39 coyotes killed in bounty hunt


A controversial coyote hunt sponsored by a local business came to an end Sunday afternoon.

The statewide hunt, sponsored by Gunhawk Firearms in Los Lunas, took a total of 39 coyotes and was mostly without incident, reported Rick Gross, an employee of Gunhawk.

The owner of the local gun store decided to sponsor and continue the hunt after Calibers in Albuquerque backed out of a similar event last month due to public outcry.

Because coyotes are not a protected or monitored species in New Mexico, hunters don't need licenses to kill them and there is no established season.

Animal activists and opponents to the contest said the event was simply a way for the gun store to promote itself. One change to the hunt protesters were able to effect was a reminder from State Land Commissioner Ray Powell that contest hunts for profit on state trust lands required a permit from the state – a permit Gunhawk did not have.

Because of that, Gross said all participants hunted on their own property.

"Anyone who was planning to hunt public land got their money back," Gross said. There was a $50 entry fee per team for the contest.

Looking back on the event and the ire it raised, Gross said he wasn't sure if the store would sponsor anything like it in the future.

"We never really planned to do this; we just took it over on principle," he said. "Whoever said we were going to make money on this is crazy. If anything, it took away from business.

"We were getting calls all day long, dealing with it. We had no idea it was going to be like this. If we ever did this again, we would actually plan it."

Gross said the winning team killed 11 coyotes over the weekend. He said the store was not releasing the name of the winners.

"We got back teams with a lot of ones and zeros," he said. "All the hides will be used; none of the carcasses were just left."

During the run-up to the hunt, Gross said he learned that people thought the contest would result in the killing of "thousands upon thousands of coyotes. I estimated maybe 200 at the beginning."

The only "incident" reported during the hunt, according to Gross, was a helicopter fly-over by an Albuquerque news station of one hunter's private property.

"Channel 7 buzzed his property and he had some coyotes in his driveway. I guess they thought that was news," Gross said.

Gross pointed out that this contest was not the first and certainly won't be the last the state will see.

"They've been going on forever; there's one next week, one in January. We're glad to pass the ball off to them," he said. "We're glad get back to business."

Right now, employees are in the midst of putting up a giving tree, just like they did last year, Gross said, "and our customers will make sure kids have something to open on Christmas."

The founder of the Stop Gunhawk Firearms Coyote Killing Contest Facebook page and Los Lunas resident Elizabeth Dicharry said the group is taking a deep breath before it continues to move forward and bring pressure to ban bounty hunts from the state entirely.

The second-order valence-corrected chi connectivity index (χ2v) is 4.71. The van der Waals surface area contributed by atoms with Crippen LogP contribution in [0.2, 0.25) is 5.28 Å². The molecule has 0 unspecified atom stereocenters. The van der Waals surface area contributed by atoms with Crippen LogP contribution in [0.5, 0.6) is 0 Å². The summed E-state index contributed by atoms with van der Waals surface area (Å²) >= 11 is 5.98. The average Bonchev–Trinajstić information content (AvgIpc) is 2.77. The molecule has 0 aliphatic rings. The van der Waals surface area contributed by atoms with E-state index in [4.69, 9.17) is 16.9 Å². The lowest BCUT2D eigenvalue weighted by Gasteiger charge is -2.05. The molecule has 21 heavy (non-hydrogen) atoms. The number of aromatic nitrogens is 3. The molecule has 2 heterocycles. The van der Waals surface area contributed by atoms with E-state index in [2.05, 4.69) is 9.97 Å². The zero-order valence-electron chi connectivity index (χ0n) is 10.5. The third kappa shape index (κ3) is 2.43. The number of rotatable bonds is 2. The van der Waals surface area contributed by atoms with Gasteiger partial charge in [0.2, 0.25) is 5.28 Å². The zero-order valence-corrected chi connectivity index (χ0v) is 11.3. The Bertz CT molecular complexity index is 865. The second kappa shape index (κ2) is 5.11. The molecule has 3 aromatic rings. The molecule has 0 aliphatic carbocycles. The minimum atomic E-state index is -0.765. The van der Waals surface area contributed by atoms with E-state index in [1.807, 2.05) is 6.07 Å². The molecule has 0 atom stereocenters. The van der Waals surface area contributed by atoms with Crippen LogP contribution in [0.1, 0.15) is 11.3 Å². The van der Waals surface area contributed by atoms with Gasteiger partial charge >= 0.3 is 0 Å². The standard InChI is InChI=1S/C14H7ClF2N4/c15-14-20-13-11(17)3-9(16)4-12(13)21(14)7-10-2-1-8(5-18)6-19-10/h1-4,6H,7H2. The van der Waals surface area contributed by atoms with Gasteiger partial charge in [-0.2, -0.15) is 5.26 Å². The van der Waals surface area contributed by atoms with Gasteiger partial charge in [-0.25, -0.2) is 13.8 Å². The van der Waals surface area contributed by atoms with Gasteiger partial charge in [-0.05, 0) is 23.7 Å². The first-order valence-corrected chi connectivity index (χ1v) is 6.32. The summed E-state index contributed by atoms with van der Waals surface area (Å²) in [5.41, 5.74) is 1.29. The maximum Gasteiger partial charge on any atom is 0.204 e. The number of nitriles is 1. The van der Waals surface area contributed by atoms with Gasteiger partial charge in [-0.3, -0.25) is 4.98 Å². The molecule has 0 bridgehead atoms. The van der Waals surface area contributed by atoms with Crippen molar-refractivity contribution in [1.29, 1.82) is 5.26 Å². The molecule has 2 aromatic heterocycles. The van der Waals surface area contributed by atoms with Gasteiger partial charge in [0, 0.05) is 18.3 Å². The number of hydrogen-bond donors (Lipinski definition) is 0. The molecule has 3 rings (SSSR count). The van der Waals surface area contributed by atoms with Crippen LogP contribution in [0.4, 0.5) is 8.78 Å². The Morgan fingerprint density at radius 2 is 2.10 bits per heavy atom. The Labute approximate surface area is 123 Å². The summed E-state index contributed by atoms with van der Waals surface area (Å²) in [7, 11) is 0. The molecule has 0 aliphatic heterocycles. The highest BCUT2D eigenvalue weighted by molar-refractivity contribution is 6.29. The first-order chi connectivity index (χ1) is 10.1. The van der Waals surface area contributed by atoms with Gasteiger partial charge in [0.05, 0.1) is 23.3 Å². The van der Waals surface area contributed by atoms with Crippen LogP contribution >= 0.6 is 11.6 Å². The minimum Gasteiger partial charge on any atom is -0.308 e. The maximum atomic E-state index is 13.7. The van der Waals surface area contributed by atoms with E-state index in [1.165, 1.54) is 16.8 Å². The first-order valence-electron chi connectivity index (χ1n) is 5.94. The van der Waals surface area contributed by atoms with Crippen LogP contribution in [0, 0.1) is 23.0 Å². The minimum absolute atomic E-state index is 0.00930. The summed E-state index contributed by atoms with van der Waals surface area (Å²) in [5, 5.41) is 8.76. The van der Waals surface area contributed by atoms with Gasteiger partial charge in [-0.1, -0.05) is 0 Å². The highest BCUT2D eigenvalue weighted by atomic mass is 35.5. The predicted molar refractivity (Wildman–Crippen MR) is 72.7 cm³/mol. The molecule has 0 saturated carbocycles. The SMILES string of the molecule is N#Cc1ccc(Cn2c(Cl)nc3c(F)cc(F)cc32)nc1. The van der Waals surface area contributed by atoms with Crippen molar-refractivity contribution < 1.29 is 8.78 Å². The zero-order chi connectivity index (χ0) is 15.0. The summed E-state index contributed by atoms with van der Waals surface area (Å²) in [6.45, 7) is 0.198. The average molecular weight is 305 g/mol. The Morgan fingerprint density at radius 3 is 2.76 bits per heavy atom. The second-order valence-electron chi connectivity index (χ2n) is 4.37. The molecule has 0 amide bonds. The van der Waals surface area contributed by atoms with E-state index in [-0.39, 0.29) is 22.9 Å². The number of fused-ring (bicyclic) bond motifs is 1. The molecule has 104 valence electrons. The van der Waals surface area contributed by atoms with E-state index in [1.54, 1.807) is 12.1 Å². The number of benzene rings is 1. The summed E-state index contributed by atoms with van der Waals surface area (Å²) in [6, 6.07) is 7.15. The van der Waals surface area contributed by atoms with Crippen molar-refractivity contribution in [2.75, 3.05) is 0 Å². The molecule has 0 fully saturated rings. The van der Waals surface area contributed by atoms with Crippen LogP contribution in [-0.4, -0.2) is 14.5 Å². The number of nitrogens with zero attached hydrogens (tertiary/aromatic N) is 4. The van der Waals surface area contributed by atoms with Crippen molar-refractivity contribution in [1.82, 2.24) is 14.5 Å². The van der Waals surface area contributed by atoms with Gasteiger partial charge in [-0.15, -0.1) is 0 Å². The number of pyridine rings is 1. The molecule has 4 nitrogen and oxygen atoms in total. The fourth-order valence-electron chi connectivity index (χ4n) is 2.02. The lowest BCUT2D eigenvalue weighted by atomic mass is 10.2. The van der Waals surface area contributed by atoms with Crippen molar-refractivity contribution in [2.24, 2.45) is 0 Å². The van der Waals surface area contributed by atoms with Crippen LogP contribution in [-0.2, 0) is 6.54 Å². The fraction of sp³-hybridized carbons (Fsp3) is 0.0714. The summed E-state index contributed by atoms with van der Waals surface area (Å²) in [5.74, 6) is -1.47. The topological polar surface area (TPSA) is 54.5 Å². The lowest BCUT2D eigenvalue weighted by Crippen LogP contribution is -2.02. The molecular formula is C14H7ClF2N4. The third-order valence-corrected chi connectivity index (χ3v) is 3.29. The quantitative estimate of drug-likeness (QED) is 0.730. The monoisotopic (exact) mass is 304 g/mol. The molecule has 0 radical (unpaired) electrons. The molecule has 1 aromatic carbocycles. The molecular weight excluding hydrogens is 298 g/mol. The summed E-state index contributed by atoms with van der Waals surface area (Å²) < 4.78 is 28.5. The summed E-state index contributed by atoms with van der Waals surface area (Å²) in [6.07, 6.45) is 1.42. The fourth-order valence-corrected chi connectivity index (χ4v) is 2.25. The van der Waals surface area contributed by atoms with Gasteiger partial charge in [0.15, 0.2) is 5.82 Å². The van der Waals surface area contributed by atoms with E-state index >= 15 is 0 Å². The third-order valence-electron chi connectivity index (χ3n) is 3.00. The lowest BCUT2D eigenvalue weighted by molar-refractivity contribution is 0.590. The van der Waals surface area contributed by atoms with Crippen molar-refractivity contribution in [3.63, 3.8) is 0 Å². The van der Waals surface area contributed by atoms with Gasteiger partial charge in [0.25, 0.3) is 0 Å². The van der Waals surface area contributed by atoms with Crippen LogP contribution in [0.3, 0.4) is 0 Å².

"Obviously, we wish they hadn't gone ahead but done the right thing for the community and the state and canceled the contest," Dicharry said. "This was a bounty. It was not about hunting, not about predator control. Over the last several weeks, I think we have made the distinction between bounty and hunting."

Dicharry said she and many members of the group are not anti-gun or anti-predator control.

"I have said if a predator is in my yard, I will shoot it myself," she said. "But not for any old reason or to promote a business."

In reference to Powell's edict that the contest was prohibited from taking place on public lands due to the lack of proper permitting, Dicharry said that was probably the first time anything like that has happened to a bounty killing contest.

"They thought they could use public land any way they wanted but you have to have a special use permit," she said. "These are long-standing regulations. It's not something that just happened.

"If you are a commercial business or are charging a fee, whether it's a fishing derby or a bike race, you have to have a permit to do it on public lands."

Dicharry said Valencia County has been in the news so much for things it shouldn't be in the news for.

"We have a blight. We are known for some of the worst cruelty in the state for kids and animals," she said. "We have to care about both if we want a less violent county."

Dicharry said she would like to see bounty contests of all kinds banned in the state. She and members of the Stop Gunhawk Firearms Coyote Killing Contest group are already contacting people in northern New Mexico in an effort to bring attention to a contest hunt scheduled for next weekend in Farmington.

"This is a big issue here in the state and nationally. It's not about ranchers; they didn't sponsor it," she said. "It's a business promotion that did not go through the appropriate channels.

"I love Valencia County, but right now I am very embarrassed — very embarrassed," Dicharry said. "But hopefully, we can see some good come of it."

-- Email the author at jdendinger@news-bulletin.com.